Encyclopedia of Shinto

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カテゴリー1: 8. Schools, Groups, and Personalities
カテゴリー2: Personalities
Ōyama Tameoki
Text (1651-1713)
Proponent of Suika Shintō during the mid-Edo period. Born in 1651 in Ii District, Yamashiro Province (present-day Fukushima Prefecture) as the third son of Matsumoto Tameyoshi, priest (kannnushi) at the shrine Inari Jinja in Fushimi, Kyoto. At the age of three, Tameoki was adopted by Ōyama Masayasu. However, he returned to his original Matsumoto lineage and name at thirteen years of age in order to take charge of the hereditary family post of kagura azukari (priest in charge of sacred shrine dance). In 1680, Ōyama submitted a written oath to Yamazaki Ansai (1619-1682), pledging his allegiance to his form of Shinto. When Yamazaki died suddenly two years later, Ōyama joined Izumoji Nobunao (1650-1703) and Nashinoki Sukeyuki (1659-1723) in promoting Ōgimachi Kinmichi (1653-1733) as Yamazaki's rightful successor in Suika Shintō, and thus became Ōgimachi's supporter.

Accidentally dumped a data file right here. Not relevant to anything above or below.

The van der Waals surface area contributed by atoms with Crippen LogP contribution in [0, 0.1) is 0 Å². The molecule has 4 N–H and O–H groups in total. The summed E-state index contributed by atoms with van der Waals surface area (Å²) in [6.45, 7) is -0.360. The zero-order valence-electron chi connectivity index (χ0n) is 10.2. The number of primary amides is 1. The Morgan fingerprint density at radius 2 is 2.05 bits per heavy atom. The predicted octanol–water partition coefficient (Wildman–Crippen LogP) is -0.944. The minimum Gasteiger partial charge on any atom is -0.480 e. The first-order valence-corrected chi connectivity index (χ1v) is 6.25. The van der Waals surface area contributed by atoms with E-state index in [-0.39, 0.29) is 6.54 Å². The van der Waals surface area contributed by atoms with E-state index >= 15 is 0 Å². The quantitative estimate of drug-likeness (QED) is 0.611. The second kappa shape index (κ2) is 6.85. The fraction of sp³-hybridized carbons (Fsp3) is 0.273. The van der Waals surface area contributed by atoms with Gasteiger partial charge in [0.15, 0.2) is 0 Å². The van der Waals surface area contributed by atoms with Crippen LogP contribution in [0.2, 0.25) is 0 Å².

In obedience to the will of his adoptive father, Tameoki left the Shinto priesthood (shinshoku) in 1686 and entered the Ōyama household once more, taking the epistolary name Isui. The following year, he was invited by the lord of the Iyo Matsuyama Domain (in present-day Ehime Prefecture) to become priest at the local shrine Umasakesha, a position he received by virtue of his closeness to Ōgimachi Sanetoyo (the father of Ōgimachi Kinmichi). In this position, he engaged in propagating Shinto teachings in the region. On the anniversary of his stepfather's death in 1711, Ōyama erected a shrine called Isui Reisha Konton no Miya within the precincts (kedai) of the Umasakesha, dedicated to the service of his own divine spirit (konpaku). He left Matsuyama the same year, returning to Kyoto to open a private academy called the Isuiken. He died on the seventeenth day of the third month of 1713 at the age of sixty-three, while reciting the text of the Nakatomi no harae (a central document of Suika Shintō). He was the author of Umasake kōki, Shokugenshō, Tamairoi, Shizoku iro wa kagami and Yui'itsuron, among other works.

—Nishioka Kazuhiko

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